Latvian Banking Chief Won't Resign

Latvian Banking Chief Won't Resign

RIGA, Latvia (AP) -- The head of Latvia's central bank says he will not resign following an investigation into suspected bribery and an Associated Press report on allegations that he sought bribes from a local bank.

Ilmars Rimsevics, who is also on the European Central Bank's top policymaking council, said Tuesday he had "made a decision not to step down because I am not guilty."

The AP reported Monday that the chairman of local bank Norvik, Grigory Guselnikov, says Rimsevics had asked for bribes since 2015.

At a news conference on Tuesday, Rimsevics said "my retreat would allow a man like Guselnikov to triumph."

Rimsevics was detained Saturday and released two days later on bail. He has not been charged, though the anti-corruption authorities have started an investigation into suspected bribery.

Latvia's president, prime minister and finance minister have all called on Rimsevics to step down from his post, at least while an investigation is underway. The government cannot force him to step down — only a court can — because the central bank is politically independent.

The standoff risks destabilizing the country's financial system, where one bank, ABLV, has already needed a rescue loan from the central bank to remain afloat and has been prohibited by the European Central Bank from making any payments after the U.S. Treasury called it a haven for money laundering.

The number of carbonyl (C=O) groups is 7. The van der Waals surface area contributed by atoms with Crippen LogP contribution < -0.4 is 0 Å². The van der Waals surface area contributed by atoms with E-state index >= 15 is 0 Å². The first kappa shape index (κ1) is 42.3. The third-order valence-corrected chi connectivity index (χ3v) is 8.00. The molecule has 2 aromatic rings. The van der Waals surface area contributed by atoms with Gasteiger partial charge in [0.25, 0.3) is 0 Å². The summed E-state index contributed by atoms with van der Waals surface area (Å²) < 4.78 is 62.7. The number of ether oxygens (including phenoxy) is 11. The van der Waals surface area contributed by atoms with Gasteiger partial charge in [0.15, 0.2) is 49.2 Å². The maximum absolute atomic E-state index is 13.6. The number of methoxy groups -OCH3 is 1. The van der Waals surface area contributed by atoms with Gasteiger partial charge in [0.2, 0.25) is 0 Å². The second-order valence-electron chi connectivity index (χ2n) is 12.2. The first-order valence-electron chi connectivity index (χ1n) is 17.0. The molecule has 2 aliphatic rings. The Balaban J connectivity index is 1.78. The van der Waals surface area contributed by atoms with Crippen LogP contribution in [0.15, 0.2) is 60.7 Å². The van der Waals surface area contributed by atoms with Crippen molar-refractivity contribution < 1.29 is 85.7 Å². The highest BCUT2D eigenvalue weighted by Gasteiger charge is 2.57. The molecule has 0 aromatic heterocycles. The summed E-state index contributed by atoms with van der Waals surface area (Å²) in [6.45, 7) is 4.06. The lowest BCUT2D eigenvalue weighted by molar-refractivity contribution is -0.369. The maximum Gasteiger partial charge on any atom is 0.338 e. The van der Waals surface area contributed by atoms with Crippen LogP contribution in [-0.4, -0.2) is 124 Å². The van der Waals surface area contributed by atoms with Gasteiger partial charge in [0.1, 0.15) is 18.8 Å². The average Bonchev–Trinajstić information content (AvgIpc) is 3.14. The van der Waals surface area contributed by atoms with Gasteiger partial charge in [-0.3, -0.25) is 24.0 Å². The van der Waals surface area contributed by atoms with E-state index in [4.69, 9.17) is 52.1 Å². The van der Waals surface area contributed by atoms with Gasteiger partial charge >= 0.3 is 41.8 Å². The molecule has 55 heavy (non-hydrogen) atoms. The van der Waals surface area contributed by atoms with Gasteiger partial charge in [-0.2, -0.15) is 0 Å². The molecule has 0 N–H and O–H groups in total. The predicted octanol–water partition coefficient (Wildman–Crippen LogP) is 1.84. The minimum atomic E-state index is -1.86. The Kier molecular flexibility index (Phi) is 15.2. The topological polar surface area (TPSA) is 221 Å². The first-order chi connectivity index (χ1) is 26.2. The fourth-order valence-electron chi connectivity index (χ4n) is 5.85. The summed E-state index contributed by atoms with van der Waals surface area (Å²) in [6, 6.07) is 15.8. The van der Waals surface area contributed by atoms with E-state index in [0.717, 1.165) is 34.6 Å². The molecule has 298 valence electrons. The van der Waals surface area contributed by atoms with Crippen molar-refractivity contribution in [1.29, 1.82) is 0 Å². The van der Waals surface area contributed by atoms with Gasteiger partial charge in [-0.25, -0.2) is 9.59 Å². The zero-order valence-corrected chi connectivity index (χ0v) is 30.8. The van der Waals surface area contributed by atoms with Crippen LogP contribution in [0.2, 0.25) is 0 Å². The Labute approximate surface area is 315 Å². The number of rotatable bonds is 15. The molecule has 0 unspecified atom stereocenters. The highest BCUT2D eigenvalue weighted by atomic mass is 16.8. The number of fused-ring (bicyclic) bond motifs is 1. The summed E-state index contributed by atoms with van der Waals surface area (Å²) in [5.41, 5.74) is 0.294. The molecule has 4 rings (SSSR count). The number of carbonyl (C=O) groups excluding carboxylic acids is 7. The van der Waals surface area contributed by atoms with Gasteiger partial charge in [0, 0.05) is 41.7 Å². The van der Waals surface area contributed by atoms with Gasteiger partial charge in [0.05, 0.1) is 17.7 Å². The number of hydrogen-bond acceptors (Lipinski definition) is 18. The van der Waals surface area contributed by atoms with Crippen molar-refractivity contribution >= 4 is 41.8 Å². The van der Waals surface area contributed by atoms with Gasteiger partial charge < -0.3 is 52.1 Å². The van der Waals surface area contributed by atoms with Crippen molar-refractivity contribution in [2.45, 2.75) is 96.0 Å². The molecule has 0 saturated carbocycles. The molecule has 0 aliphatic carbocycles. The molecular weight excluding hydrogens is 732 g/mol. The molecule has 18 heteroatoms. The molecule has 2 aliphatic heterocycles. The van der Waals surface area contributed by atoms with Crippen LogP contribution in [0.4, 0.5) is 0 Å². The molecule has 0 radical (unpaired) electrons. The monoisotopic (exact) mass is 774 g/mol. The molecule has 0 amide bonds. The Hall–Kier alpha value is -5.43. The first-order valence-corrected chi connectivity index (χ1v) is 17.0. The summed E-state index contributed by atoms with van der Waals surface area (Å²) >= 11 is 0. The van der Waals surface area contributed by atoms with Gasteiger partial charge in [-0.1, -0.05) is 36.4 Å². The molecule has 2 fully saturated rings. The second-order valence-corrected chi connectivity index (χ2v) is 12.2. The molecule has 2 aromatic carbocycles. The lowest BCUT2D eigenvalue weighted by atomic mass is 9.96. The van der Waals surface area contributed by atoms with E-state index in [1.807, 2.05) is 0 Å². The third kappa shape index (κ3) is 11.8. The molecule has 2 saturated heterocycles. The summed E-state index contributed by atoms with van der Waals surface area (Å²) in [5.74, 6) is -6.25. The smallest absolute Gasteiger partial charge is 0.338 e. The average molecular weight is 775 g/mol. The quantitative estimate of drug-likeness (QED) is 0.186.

The AP on Monday also published a photo that shows Rimsevics on a trip in Russia in 2010 that shows him in the company of the then-chief of a Russian military technology company.

Rimsevics said Tuesday that he did go on a fishing trip in the Russian region of Kamchatka in 2010 and that he knows nobody in the photo and that the picture was likely tampered with.

The Latvian banking chief claimed that he had become the target of some commercial banks in Latvia and that he had received death threats, which he had reported to the police.